If you have done a bit of campaigning, you know what a good campaign is, a good campaign is the person in charge putting everyone before themselves; this is leadership. It is important that the activists are treated with respect and you understand they are going the extra mile for you, so you go further for them. Winning is better than losing, but having a badly run campaign has a ripple effect in your CLP, people don’t feel they want to get involved in future events if treated in an offhand manner.
This election is being dubbed “the Brexit election”, with Theresa May saying:
“I trust the British people.”
A point which will no doubt come up is that this election will also be billed as an election to show national unity to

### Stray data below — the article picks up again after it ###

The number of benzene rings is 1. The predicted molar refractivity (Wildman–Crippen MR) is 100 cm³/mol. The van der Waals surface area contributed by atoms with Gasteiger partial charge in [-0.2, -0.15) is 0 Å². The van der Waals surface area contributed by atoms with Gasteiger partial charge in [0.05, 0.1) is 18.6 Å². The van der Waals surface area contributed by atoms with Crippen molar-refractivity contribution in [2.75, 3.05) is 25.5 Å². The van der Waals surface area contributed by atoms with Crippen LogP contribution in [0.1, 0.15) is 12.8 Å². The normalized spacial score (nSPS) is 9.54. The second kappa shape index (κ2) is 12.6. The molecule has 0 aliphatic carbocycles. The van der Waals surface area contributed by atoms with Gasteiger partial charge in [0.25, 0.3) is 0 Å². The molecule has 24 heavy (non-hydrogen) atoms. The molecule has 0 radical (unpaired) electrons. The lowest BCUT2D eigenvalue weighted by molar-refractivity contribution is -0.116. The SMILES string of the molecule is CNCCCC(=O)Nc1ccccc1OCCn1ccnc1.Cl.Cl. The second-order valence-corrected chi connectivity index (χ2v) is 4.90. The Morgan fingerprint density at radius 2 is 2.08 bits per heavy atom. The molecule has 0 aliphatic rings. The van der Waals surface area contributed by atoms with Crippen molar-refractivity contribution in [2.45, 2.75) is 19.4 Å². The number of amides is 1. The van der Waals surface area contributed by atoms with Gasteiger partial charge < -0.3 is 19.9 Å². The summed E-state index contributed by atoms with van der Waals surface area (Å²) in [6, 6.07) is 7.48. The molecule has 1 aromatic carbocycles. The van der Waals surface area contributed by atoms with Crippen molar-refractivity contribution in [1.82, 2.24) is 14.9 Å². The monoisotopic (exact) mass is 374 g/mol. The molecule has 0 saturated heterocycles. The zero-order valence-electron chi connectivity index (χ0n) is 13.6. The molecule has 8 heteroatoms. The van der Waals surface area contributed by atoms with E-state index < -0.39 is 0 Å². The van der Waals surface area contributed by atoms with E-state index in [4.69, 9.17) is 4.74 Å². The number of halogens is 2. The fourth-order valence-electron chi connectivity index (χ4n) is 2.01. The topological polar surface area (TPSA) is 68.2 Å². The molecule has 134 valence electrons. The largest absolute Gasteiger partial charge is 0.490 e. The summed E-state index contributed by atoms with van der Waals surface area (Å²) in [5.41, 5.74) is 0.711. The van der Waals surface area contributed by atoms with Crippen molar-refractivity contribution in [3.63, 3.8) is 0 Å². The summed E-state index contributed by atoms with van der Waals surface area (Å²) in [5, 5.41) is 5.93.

despite many differences, the country must present a united front, obviously
leaving out Nicola Sturgeon and the SNP who have no interest in doing so.
Theresa May said:
“In recent weeks Labour has threatened to vote against the deal we reach with the European Union. The Liberal Democrats have said they want to grind the business of government to a standstill. The Scottish National Party say they will vote against the legislation that formally repeals
membership of the European Union and unelected members of the House of Lords
have vowed to fight us every step of the way. Our opponents believe that because
the Government's majority is so small, our resolve will weaken and that
they can force us to change course. They are wrong. They underestimate our determination
to get the job done and I am not prepared to let them endanger the security of
millions of working people across the country.”